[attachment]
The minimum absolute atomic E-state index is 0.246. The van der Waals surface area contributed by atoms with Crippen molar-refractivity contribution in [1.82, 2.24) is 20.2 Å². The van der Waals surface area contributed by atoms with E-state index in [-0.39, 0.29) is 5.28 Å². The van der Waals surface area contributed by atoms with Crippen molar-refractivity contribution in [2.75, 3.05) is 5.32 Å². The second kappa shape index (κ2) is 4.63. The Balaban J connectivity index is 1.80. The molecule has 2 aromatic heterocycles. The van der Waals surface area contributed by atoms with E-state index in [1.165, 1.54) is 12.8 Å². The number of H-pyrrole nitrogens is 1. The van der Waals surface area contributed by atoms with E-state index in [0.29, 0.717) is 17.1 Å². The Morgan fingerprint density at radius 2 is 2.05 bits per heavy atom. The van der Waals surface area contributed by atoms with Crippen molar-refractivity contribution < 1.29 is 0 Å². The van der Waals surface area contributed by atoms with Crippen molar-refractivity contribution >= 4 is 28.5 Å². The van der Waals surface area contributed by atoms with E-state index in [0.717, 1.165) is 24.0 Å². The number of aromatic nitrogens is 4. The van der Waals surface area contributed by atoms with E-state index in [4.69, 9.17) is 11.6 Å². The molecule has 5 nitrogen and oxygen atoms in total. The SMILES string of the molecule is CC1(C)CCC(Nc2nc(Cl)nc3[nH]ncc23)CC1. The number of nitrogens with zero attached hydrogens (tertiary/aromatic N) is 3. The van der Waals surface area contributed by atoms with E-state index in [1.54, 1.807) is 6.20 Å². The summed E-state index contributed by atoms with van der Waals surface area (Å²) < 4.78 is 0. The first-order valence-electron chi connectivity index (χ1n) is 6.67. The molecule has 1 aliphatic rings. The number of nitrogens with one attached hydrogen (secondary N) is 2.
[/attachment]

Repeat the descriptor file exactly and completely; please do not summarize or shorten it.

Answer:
The minimum absolute atomic E-state index is 0.246. The van der Waals surface area contributed by atoms with Crippen molar-refractivity contribution in [1.82, 2.24) is 20.2 Å². The van der Waals surface area contributed by atoms with E-state index in [-0.39, 0.29) is 5.28 Å². The van der Waals surface area contributed by atoms with Crippen molar-refractivity contribution in [2.75, 3.05) is 5.32 Å². The second kappa shape index (κ2) is 4.63. The Balaban J connectivity index is 1.80. The molecule has 2 aromatic heterocycles. The van der Waals surface area contributed by atoms with E-state index in [1.165, 1.54) is 12.8 Å². The number of H-pyrrole nitrogens is 1. The van der Waals surface area contributed by atoms with E-state index in [0.29, 0.717) is 17.1 Å². The Morgan fingerprint density at radius 2 is 2.05 bits per heavy atom. The van der Waals surface area contributed by atoms with Crippen molar-refractivity contribution < 1.29 is 0 Å². The van der Waals surface area contributed by atoms with Crippen molar-refractivity contribution >= 4 is 28.5 Å². The van der Waals surface area contributed by atoms with E-state index in [0.717, 1.165) is 24.0 Å². The number of aromatic nitrogens is 4. The van der Waals surface area contributed by atoms with E-state index in [4.69, 9.17) is 11.6 Å². The molecule has 5 nitrogen and oxygen atoms in total. The SMILES string of the molecule is CC1(C)CCC(Nc2nc(Cl)nc3[nH]ncc23)CC1. The number of nitrogens with zero attached hydrogens (tertiary/aromatic N) is 3. The van der Waals surface area contributed by atoms with E-state index in [1.54, 1.807) is 6.20 Å². The summed E-state index contributed by atoms with van der Waals surface area (Å²) < 4.78 is 0. The first-order valence-electron chi connectivity index (χ1n) is 6.67. The molecule has 1 aliphatic rings. The number of nitrogens with one attached hydrogen (secondary N) is 2.